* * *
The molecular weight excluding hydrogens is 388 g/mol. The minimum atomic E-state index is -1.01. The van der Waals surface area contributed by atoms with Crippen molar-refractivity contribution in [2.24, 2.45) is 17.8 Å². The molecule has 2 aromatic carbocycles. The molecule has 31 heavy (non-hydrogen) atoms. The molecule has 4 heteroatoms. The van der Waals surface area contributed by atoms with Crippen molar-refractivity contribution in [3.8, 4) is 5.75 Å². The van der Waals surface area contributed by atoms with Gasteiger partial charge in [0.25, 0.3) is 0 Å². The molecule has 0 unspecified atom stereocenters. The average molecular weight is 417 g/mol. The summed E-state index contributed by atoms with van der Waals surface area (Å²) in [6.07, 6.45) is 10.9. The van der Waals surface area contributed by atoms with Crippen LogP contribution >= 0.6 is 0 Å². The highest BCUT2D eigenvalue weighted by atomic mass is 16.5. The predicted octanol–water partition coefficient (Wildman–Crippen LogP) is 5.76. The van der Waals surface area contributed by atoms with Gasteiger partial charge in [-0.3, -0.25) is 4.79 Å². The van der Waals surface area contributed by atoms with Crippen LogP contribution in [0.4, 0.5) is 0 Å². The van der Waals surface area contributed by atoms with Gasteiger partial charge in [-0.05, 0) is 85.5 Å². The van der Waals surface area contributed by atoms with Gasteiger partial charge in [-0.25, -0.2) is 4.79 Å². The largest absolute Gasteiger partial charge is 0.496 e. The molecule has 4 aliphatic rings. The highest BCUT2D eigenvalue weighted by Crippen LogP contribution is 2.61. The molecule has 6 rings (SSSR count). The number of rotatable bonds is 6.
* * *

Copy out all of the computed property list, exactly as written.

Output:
The molecular weight excluding hydrogens is 388 g/mol. The minimum atomic E-state index is -1.01. The van der Waals surface area contributed by atoms with Crippen molar-refractivity contribution in [2.24, 2.45) is 17.8 Å². The molecule has 2 aromatic carbocycles. The molecule has 31 heavy (non-hydrogen) atoms. The molecule has 4 heteroatoms. The van der Waals surface area contributed by atoms with Crippen molar-refractivity contribution in [3.8, 4) is 5.75 Å². The van der Waals surface area contributed by atoms with Gasteiger partial charge in [0.25, 0.3) is 0 Å². The molecule has 0 unspecified atom stereocenters. The average molecular weight is 417 g/mol. The summed E-state index contributed by atoms with van der Waals surface area (Å²) in [6.07, 6.45) is 10.9. The van der Waals surface area contributed by atoms with Crippen LogP contribution >= 0.6 is 0 Å². The highest BCUT2D eigenvalue weighted by atomic mass is 16.5. The predicted octanol–water partition coefficient (Wildman–Crippen LogP) is 5.76. The van der Waals surface area contributed by atoms with Gasteiger partial charge in [-0.3, -0.25) is 4.79 Å². The van der Waals surface area contributed by atoms with Crippen LogP contribution in [0.4, 0.5) is 0 Å². The van der Waals surface area contributed by atoms with Gasteiger partial charge in [-0.05, 0) is 85.5 Å². The van der Waals surface area contributed by atoms with Gasteiger partial charge in [-0.25, -0.2) is 4.79 Å². The largest absolute Gasteiger partial charge is 0.496 e. The molecule has 4 aliphatic rings. The highest BCUT2D eigenvalue weighted by Crippen LogP contribution is 2.61. The molecule has 6 rings (SSSR count). The number of rotatable bonds is 6.